Modern Slavery and Migrant Smuggling: A Sustainable Development Conundrum

Szablewska, Natalia (2022). Modern Slavery and Migrant Smuggling: A Sustainable Development Conundrum. Jean Monet Network on Enforcement of EU Law (EULEN) Working Paper Series, 13(22)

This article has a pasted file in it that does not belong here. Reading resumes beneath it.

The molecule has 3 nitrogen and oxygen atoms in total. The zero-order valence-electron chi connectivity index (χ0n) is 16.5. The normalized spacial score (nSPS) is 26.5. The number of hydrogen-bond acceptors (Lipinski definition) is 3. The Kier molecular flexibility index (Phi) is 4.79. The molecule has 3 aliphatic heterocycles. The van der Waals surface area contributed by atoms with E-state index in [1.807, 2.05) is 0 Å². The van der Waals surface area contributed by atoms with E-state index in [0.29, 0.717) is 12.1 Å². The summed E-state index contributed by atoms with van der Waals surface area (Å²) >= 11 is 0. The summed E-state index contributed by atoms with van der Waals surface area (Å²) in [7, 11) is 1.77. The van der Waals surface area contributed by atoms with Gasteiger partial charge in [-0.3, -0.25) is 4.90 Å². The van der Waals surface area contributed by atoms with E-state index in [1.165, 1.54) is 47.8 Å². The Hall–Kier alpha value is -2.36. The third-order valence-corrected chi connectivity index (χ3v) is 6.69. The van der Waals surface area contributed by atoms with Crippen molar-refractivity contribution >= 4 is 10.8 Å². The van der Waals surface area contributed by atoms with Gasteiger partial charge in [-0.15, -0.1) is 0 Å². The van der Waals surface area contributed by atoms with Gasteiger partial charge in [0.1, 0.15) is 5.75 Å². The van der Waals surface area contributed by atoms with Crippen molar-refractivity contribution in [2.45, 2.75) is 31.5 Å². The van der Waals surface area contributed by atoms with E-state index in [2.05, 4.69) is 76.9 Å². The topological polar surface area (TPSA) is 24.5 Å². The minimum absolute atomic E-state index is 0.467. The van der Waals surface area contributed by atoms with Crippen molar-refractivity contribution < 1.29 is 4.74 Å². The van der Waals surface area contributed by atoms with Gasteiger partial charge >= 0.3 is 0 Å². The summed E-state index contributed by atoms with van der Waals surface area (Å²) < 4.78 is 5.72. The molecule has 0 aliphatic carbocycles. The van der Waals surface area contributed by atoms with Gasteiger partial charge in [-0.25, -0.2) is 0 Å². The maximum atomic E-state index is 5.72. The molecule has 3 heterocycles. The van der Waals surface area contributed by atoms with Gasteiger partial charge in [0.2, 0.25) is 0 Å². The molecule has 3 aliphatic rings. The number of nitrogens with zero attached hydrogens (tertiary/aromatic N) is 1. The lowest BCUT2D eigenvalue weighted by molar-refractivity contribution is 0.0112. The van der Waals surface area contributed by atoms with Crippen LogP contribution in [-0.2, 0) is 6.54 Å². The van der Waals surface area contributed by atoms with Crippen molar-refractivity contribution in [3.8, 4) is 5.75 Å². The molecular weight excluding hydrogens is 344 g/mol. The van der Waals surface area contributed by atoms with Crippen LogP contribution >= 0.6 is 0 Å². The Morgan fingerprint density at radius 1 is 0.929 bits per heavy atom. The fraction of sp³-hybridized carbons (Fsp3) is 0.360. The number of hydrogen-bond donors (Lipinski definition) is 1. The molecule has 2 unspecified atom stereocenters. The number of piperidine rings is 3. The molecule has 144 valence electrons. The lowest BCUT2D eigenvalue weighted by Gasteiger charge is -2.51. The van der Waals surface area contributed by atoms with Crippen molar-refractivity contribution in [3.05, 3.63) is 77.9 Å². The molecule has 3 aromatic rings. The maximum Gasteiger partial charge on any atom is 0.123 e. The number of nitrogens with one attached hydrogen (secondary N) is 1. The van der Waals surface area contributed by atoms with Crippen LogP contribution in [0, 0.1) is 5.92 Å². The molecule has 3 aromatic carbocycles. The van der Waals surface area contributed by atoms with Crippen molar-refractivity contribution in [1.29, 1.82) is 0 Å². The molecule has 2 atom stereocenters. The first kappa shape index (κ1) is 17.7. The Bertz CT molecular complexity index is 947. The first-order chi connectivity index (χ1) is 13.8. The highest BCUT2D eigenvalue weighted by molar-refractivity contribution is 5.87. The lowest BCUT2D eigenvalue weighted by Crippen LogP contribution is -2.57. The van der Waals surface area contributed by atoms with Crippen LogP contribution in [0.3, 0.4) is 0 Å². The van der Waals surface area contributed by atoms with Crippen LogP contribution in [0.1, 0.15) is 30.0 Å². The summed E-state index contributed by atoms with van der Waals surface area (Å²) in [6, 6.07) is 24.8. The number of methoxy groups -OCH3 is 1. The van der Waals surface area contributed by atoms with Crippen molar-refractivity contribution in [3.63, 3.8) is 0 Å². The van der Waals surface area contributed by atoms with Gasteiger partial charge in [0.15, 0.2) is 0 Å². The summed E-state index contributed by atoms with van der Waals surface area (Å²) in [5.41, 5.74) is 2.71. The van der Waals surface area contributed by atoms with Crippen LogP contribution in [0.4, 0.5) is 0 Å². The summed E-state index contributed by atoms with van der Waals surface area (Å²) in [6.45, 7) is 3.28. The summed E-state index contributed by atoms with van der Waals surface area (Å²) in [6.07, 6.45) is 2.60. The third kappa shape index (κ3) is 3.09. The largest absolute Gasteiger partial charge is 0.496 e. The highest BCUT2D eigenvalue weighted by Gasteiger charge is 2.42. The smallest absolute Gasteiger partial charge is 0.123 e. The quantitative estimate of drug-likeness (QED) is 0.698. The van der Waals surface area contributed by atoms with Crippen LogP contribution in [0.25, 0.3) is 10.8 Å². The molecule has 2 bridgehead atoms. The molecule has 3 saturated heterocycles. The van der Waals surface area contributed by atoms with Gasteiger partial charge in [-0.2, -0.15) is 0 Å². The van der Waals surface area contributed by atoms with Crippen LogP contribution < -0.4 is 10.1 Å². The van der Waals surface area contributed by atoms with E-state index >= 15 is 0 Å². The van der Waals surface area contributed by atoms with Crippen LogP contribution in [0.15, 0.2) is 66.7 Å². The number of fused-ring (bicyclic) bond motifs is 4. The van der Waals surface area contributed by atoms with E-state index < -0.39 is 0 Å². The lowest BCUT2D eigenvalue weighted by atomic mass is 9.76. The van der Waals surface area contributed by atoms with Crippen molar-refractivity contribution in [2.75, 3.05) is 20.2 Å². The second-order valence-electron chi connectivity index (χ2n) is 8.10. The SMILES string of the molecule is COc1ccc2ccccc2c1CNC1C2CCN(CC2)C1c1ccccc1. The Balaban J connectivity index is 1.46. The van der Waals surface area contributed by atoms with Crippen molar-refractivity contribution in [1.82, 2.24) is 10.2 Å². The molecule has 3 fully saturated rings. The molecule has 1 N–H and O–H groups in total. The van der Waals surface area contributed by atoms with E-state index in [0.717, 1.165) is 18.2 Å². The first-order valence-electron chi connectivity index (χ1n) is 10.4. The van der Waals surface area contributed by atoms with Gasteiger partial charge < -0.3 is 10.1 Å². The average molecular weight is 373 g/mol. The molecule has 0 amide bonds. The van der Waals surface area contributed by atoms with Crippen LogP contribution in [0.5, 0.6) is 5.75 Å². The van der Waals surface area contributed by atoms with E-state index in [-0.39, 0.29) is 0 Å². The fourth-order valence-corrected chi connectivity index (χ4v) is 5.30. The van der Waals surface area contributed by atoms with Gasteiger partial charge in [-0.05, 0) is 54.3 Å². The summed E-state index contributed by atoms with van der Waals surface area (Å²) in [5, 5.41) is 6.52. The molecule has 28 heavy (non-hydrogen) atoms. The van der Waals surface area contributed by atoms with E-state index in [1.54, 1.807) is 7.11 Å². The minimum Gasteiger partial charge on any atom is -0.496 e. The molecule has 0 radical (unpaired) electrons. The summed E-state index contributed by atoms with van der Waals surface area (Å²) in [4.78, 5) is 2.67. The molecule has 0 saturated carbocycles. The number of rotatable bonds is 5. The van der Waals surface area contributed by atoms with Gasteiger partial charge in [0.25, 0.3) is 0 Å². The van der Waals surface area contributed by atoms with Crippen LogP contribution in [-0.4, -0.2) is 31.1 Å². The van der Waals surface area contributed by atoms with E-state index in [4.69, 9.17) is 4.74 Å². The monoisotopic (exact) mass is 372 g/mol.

Modern slavery, denoting acute exploitation of people for personal or commercial gain, is said to affect over 40 million people around the globe at any given time, making it a global issue that requires coordinated cross-sectoral and integrated responses. Some efforts have been made to that effect, including emerging legislative regulation at domestic and regional levels. Migrants, in particular those with unsettled status, are particularly vulnerable to modern forms of slavery due to manifold enabling circumstances, including the lack of or capacity to offer them protection or limited access to legitimate forms of employment or social protection. However, global responses to migrant smuggling and protection offered to irregular migrants are in stark contrast to the commitments made to address modern slavery. The increasing focus on the securitisation of migration obscures the underlying social, economic and political ‘push’ factors that fuel modern slavery. Thus, a more comprehensive response is needed that examines the issues of migration management, market regulation and development more widely. This paper uses a comparative lens to examine global developments in regulating labour-related forms of modern slavery vis-à-vis migration management in the context of achieving sustainable development goals.

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